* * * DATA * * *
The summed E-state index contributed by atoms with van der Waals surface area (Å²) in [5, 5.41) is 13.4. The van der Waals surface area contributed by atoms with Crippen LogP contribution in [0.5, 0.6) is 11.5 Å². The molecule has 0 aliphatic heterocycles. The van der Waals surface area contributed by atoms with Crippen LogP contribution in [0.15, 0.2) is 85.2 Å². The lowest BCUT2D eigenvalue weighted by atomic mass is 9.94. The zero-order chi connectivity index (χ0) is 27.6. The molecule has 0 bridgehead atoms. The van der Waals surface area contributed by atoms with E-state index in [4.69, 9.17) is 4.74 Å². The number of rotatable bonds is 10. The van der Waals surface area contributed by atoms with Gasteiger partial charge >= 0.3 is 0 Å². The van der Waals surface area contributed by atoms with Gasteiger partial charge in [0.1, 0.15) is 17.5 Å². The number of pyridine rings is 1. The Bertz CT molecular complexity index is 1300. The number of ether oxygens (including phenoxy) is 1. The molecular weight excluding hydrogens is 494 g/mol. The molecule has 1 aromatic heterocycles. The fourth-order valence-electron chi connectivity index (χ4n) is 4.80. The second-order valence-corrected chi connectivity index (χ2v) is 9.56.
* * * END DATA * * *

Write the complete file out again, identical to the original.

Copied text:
The summed E-state index contributed by atoms with van der Waals surface area (Å²) in [5, 5.41) is 13.4. The van der Waals surface area contributed by atoms with Crippen LogP contribution in [0.5, 0.6) is 11.5 Å². The molecule has 0 aliphatic heterocycles. The van der Waals surface area contributed by atoms with Crippen LogP contribution in [0.15, 0.2) is 85.2 Å². The lowest BCUT2D eigenvalue weighted by atomic mass is 9.94. The zero-order chi connectivity index (χ0) is 27.6. The molecule has 0 bridgehead atoms. The van der Waals surface area contributed by atoms with E-state index in [4.69, 9.17) is 4.74 Å². The number of rotatable bonds is 10. The van der Waals surface area contributed by atoms with Gasteiger partial charge >= 0.3 is 0 Å². The van der Waals surface area contributed by atoms with Gasteiger partial charge in [0.1, 0.15) is 17.5 Å². The number of pyridine rings is 1. The Bertz CT molecular complexity index is 1300. The number of ether oxygens (including phenoxy) is 1. The molecular weight excluding hydrogens is 494 g/mol. The molecule has 1 aromatic heterocycles. The fourth-order valence-electron chi connectivity index (χ4n) is 4.80. The second-order valence-corrected chi connectivity index (χ2v) is 9.56.